If fighting with grace, intelligence, and dignity is the only way to get ahead, motorcycling pioneer Beryl Swain did just that in 1962. Despite the soul-crushing sexism and eventual outright institutional dismissal she experienced at the hands of the FIM, Swain loved motorcycles—and motorcycle racing. So, she raced until she was barred from doing so—as anyone probably would.
This love of motorcycles began in or around 1952, when a young Beryl Tolman met and married Eddie Swain, the owner of a motorcycle repair business. It wasn’t long before she also fell in love with bikes, and eventually began competing at both Brands Hatch and Snetterton in the 50cc class.
A decade later, in 1962, she became the first-ever woman to complete an Isle of Man TT event, riding her Itom 50cc Racer into 22nd place. She was hooked, and she wanted to do it again, and she wasn’t shy about saying so in a public announcement. That’s when her budding racing career went off the rails, through no fault of her own.
Now, it’s no secret that the IOMTT has been a deadly race for motorcyclists over the years. Even in 2019, the racing world just lost a very promising racer in Daley Mathison. Even as technology has changed dramatically over the years, racers have always known and accepted the risks that come with this thing that they love. It’s not a sport for the faint of heart, and racers know and accept those risks—even if the general public can’t always understand that mindset.
In 1962, the FIM seemingly concluded that a certain amount of risk was acceptable—but that it couldn’t take the negative publicity that would surely result from a woman dying on the mountain. Thus, the governing body found a way to revoke her racing license by instituting a minimum weight requirement that she had no hope of meeting.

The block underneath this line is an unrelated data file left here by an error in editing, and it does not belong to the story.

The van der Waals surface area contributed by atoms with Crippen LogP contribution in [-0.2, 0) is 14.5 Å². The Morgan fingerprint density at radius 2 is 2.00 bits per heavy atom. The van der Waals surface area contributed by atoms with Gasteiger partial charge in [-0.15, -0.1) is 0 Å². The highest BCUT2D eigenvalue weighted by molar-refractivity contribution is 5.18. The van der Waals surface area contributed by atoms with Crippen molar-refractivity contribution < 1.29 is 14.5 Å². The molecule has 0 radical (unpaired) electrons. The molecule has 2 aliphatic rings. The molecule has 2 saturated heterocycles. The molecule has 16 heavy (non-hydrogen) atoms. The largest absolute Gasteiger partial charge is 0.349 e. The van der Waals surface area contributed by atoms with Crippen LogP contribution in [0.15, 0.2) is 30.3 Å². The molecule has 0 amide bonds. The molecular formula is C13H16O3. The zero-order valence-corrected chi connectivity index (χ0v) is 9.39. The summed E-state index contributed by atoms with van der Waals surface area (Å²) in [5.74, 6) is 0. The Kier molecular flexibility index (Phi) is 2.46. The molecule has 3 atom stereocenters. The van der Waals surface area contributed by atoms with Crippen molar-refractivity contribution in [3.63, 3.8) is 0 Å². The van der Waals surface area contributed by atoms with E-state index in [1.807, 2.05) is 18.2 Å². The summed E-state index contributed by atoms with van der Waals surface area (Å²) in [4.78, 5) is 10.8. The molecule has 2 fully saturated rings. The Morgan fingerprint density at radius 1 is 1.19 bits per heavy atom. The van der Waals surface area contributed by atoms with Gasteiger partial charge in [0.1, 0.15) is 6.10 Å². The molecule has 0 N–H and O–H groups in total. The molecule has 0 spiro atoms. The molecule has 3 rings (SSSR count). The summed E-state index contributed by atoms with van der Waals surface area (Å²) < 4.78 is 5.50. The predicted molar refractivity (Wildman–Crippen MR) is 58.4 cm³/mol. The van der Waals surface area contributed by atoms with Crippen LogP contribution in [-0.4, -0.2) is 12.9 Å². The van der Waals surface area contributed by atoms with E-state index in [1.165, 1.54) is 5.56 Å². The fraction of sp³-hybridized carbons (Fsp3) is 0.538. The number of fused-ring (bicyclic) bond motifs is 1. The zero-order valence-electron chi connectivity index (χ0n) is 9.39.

Women didn’t compete in IOM events again until 1978, when Hilary Musson raced a Yamaha to 15th in the Formula 3 TT class. She went on to race at the Isle from 1978 to 1985, competing in eight consecutive TTs. Eventually, she also competed in the Manx GP—which didn’t allow women racers until 1989 due to fears of, you guessed it, negative publicity about the potential death or injury of a woman racer.
Despite the FIM effectively cutting down Swain’s racing career before it could get off the ground, her story—even when told in such an embarrassingly patronizing and maddeningly sexist tone as in the video above—has served as an inspiration for countless female motorcyclists in the years since.
In 2019, a gallery in Walthamstow, England—Swain’s hometown—held an exhibit honoring Swain’s achievements in a much different time than our own. Quite coincidentally, it also took until 2019 for the FIM to hold its first-ever Women in Motorsport Conference. Here’s to the Beryl Swains of the world, in all time periods: May we know them, may we be them, may we race and may we fight like them.